Ask the Rabbi #49
A reader at Tennessee State asked:
I belong to a local Orthodox shul which I drive to on Shabbat. However, about once a month, a group of us get together at a friend's house in our neighborhood for Shabbat davening. We do this in order to have a more complete Shabbat that does not involve driving to shul. At the friend's house, we set up a mechitza and we usually have a minyan.
However, we do not have a Sefer Torah, and we have no prospects of acquiring one. My question involves the Torah service . Some of the people feel that we should say or sing the prayers that do not directly refer to a Sefer Torah, but skip the ones that do. In other words, say prayers like Ein Kamocha, Av Harachamim, B'rich Sh'mei; but not prayers like Vay'hi Binso'ah, Gadlu La'Shem, etc.
Also we all believe that it should be O.K. to chant the Haftorah. Is our view on this point O.K.?
First, let me commend you for taking difficult steps forward, and I wish you and your community much success.
I notice that you don't mention anything about reading the Parshat HaShavua (Portion of the Week) from a book. The Chafetz Chaim states that in a community that doesn't have a Sefer Torah the Shaliach Tzibbur (one who leads the prayer service) should read the Torah portion aloud before the congregation from a Chumash so that the law of Kriat Hatorah will "not be forgotten." The blessing over the Torah-reading cannot be said, however, without a Torah scroll.
Now, onto the prayer issue. Even if the prayers said during the Torah service don't actually mention the Torah the point of those prayers is lost without a Torah. The reason for saying the prayers chosen at the taking out and replacing of the Torah is that the taking out of the Torah awakens Divine love and makes that moment an auspicious one to plea for mercy.
You're right about the Haftorah, even without a Torah you can chant it, but without the blessings before and afterward. Haftorah-readings were originally instituted as a substitute for Kriat Hatorah during an era in which reading and learning of Torah was banned by a foreign power. Later, the Haftorah was incorporated into the Shabbat morning service as an addition to the reading from a Torah scroll. Therefore, if there is no Sefer Torah, the blessings for the Haftorah are not said.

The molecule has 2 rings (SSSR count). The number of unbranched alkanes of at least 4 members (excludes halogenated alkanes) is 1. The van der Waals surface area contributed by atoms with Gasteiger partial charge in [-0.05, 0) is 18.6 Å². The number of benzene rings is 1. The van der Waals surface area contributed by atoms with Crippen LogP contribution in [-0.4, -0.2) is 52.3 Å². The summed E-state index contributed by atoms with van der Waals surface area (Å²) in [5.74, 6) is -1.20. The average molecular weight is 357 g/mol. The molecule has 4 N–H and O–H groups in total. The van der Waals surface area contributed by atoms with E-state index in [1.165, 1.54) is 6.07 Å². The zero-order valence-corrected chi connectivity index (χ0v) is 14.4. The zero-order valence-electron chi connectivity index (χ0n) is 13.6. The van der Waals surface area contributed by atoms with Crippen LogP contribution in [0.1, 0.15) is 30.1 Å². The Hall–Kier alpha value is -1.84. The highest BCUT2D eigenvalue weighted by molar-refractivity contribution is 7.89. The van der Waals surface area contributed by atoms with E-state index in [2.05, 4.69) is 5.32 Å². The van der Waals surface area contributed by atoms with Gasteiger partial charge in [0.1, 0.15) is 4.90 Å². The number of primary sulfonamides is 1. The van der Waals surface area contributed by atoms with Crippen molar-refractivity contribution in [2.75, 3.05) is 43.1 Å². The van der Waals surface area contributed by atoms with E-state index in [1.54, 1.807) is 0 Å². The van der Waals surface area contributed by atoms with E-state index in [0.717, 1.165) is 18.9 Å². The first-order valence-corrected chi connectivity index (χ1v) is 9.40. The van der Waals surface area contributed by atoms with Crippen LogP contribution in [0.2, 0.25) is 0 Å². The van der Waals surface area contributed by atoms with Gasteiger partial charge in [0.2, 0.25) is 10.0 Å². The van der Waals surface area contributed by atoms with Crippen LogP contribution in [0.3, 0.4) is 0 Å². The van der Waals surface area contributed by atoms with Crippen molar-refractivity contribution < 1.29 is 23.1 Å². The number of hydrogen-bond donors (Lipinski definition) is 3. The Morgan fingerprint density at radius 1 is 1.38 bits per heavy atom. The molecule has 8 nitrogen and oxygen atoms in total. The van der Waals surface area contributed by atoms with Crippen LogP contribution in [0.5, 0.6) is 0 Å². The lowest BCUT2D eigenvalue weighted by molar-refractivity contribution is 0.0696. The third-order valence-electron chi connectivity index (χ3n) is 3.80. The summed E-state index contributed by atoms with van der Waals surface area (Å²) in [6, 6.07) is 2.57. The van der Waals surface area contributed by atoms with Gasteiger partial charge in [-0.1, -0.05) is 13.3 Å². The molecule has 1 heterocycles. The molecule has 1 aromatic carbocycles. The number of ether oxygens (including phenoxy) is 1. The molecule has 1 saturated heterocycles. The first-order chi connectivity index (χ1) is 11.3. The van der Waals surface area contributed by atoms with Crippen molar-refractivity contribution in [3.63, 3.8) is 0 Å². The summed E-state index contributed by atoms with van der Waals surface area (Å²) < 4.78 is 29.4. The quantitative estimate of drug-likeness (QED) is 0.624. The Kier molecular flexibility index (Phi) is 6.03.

It's no accident that the prayer services seem incomplete without a Torah. The Talmud emphasizes the great sanctity of a Torah Scroll, and the integral role it plays in the life of a community. This incomplete feeling reminds your community of the road ahead. You are right to start with what is available and do the best you can, but the purchase of a Torah should be one of your important goals.
PS: If any of our readers know of a Sefer Torah that could be lent or sold at a reasonable price to this community, please contact us via e-mail.
- Chafetz Chaim - Mishna Berura, 143:9.
- Rama, Orach Chaim, 284:1.
- Talmud - Megillah 26a-27b.
The names of the two sets of Grandfathers/Grandsons mentioned in the weekday Shmoneh Esrei are:
- Avraham and Yaakov-in the 1st bracha, and
- Adam and Enosh-in the 4th bracha ("Ata Chonen").
While one can easily see the names in the 1st bracha, it is more difficult in the 4th. This is because the prayer does not actually refer to the people Adam and Enosh - rather these are two synonyms for "human beings." The Malbim explains that Enosh refers to Man in his basic state and Adam is Man at a higher spitual level.
We received two interesting responses to this riddle. The first was submitted by our former talmid, R. Yaakov Menken, who now heads the Project Genesis On-Line Jewish Learning Network (email@example.com). He answered this riddle and posed another: "There are four names listed consecutively in the morning Shmoneh Esrei with only one vav (instead of 3) separating them. What are they?" (Answer next week)
Mike Marmor of Thornhill, Canada also answered the riddle, and then threw in a third pair: Oved and David Hamelech. "David is mentioned in several places. Oved is mentioned in velamalshinim phonetically only: 'v'chol harish'a k'rega t'oved.' This concealment is characteristic of the lineage of the Moshiach."
- Malbim - Iyov, ch. 25.
- Written by Rabbi Moshe Lazerus, Rabbi Reuven Subar,
Rabbi Avrohom Lefkowitz, Rabbi Benzion Bamberger and other Rabbis at Ohr Somayach Institutions / Tanenbaum College, Jerusalem, Israel.
- General Editor: Rabbi Moshe Newman
- Production Design: Lev Seltzer
- HTML Design: Michael Treblow
- HTML Assistant: Simon Shamoun
© 1994 Ohr Somayach International - All rights reserved. This publication may be distributed to another person intact without prior permission. We also encourage you to include this material in other publications, such as synagogue newsletters. However, we ask that you contact us beforehand for permission, and then send us a sample issue.
This publication is available via E-Mail
Ohr Somayach Institutions is an international network of Yeshivot and outreach centers, with branches in North America, Europe, South Africa and South America. The Central Campus in Jerusalem provides a full range of educational services for over 685 full-time students.
The Jewish Learning Exchange (JLE) of Ohr Somayach offers summer and winter programs in Israel that attract hundreds of university students from around the world for 3 to 8 weeks of study and touring.
Ohr Somayach's Web site is hosted by TeamGenesis
Copyright © 1994 Ohr Somayach International. Send us Feedback.
Dedication opportunities are available for Ask The Rabbi. Please contact us for details.